Recent Advancements of Magnetorelaxometry Imaging Towards Human Applications



Presenter: Daniel Baumgarten
Title: Recent Advancements of Magnetorelaxometry Imaging Towards Human Applications
Affiliation: UMIT TIROL, Private University for Health Sciences and Health Technology, Hall in Tirol, Austria
Date: 10.11.2022
Time: 17:00 h
Place: Buiding F, room F-SR-III


Contents of the Talk

Magnetic nanoparticles (MNP) offer a large variety of promising applications in medicine, e.g., magnetic hyperthermia and magnetic drug targeting. In magnetic hyperthermia, MNP injected into a tumor are heated by an alternating magnetic field with the aim of locally ablating tumor tissue. In magnetic drug targeting, MNP are drug loaded and magnetic fields are used to enrich the MNP in a target region, leading to local application of the drug. Quantitative imaging of the MNP distributions is crucial for planning and monitoring of these treatments. A promising method therefor is magnetorelaxometry imaging (MRXI), where the magnetic moments of superparamagnetic MNP are aligned by applying magnetic excitation fields. After rapidly switching off the excitation fields, the relaxation of the MNP’s net magnetic moment is monitored by magnetometers. From the relaxation signals, the MNP can be quantified, and their binding state can be extracted. Additionally, quantitative spatial information about the MNP distribution is obtained by applying spatially different excitation fields and solving an ill-posed inverse problem. MRX imaging has been established employing superconducting magnetometers (SQUIDs) in small volumes. Recent developments in laser physics enabled novel optically pumped magnetometers (OPM) reaching similar sensitivities while offering flexible sensor positioning and the omission of cryogenic cooling, therewith potentially facilitating the translation of MRXI towards clinical applications.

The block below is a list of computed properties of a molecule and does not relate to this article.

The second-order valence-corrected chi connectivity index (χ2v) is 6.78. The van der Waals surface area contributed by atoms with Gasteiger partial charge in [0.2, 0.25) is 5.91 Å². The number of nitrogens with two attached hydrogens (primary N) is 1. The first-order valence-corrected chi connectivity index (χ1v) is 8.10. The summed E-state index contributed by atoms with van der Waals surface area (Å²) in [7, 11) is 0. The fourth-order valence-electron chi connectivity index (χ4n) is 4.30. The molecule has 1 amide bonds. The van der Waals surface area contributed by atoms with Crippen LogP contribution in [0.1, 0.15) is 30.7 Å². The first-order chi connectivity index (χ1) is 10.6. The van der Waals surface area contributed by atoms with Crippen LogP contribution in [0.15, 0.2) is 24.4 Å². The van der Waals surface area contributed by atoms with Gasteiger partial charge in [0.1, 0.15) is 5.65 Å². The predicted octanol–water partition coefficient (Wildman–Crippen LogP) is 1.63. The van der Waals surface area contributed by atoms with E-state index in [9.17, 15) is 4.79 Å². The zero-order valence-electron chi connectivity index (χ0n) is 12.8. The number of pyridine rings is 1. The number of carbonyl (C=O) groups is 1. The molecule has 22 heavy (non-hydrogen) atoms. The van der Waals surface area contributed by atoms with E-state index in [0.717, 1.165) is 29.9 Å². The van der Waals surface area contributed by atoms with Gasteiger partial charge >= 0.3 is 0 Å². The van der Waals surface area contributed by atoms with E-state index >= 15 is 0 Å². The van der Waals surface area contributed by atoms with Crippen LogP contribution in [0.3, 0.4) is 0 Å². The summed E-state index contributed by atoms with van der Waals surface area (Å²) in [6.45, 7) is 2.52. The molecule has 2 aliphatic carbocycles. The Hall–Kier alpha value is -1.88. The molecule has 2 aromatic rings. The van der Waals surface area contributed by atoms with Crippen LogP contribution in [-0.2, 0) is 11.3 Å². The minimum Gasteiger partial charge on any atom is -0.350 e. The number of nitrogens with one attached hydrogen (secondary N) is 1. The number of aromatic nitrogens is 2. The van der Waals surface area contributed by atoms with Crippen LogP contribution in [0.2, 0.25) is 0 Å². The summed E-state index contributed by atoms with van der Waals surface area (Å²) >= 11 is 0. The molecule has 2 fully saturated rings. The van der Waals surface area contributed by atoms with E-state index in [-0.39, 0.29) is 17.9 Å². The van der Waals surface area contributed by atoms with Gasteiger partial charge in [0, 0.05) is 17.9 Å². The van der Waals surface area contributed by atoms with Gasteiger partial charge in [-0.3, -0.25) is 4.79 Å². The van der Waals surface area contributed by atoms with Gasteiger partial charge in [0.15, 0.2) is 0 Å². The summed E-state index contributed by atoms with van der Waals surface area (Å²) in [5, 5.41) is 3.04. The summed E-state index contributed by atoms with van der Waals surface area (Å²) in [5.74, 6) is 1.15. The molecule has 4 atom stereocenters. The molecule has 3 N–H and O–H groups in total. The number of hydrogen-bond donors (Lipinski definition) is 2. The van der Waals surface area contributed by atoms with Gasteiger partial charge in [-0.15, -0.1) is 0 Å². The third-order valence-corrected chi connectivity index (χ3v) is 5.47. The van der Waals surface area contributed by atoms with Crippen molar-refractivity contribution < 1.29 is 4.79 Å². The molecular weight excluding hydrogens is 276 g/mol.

We successfully demonstrated the potential of OPMs for MRXI, including the investigation and optimization of different parameters like dead time, bandwidth, sensitivity and sensor crosstalk. By optimizing both sensor and excitation coil geometry, significant improvements in terms of spatial resolution could be achieved. Recently, we have investigated advancing MRXI to the nonlinear magnetization regime, allowing for higher excitation fields and larger fields of view. Finally, we have developed a human head sized MRXI system, demonstrating the feasibility of detecting and quantifying MNP distributions, e.g. during hyperthermia therapy of glioblastoma. This talk will present the recent advancements and discuss the potential, challenges and limitations of the translation of MRXI towards human applications.


Short CV

Daniel Baumgarten received his master’s and Ph.D. degrees in biomedical engineering from TU Ilmenau, Germany, in 2006 and 2011, respectively. After postdoc appointments at TU Ilmenau and Universiti Teknologie Malaysia, he became a junior professor at TU Ilmenau in 2013. Since 2016, he has been a full professor and head of the Institute of Electrical and Biomedical Engineering at UMIT TIROL – Private University for Health Sciences and Health Technology in Hall in Tirol, Austria. Among others, he is a board member of the Austrian Society for Biomedical Engineering (ÖGBMT), Austrian representative International Federation of Medical & Biological Engineering (IFMBE), member of the Austrian Nano Information Commission and chairman of the technology platform NanoMedicine-Austria. His research interests include the investigation of bioelectric and biomagnetic phenomena, bionanomagnetism as well as biomedical imaging, modeling and simulation.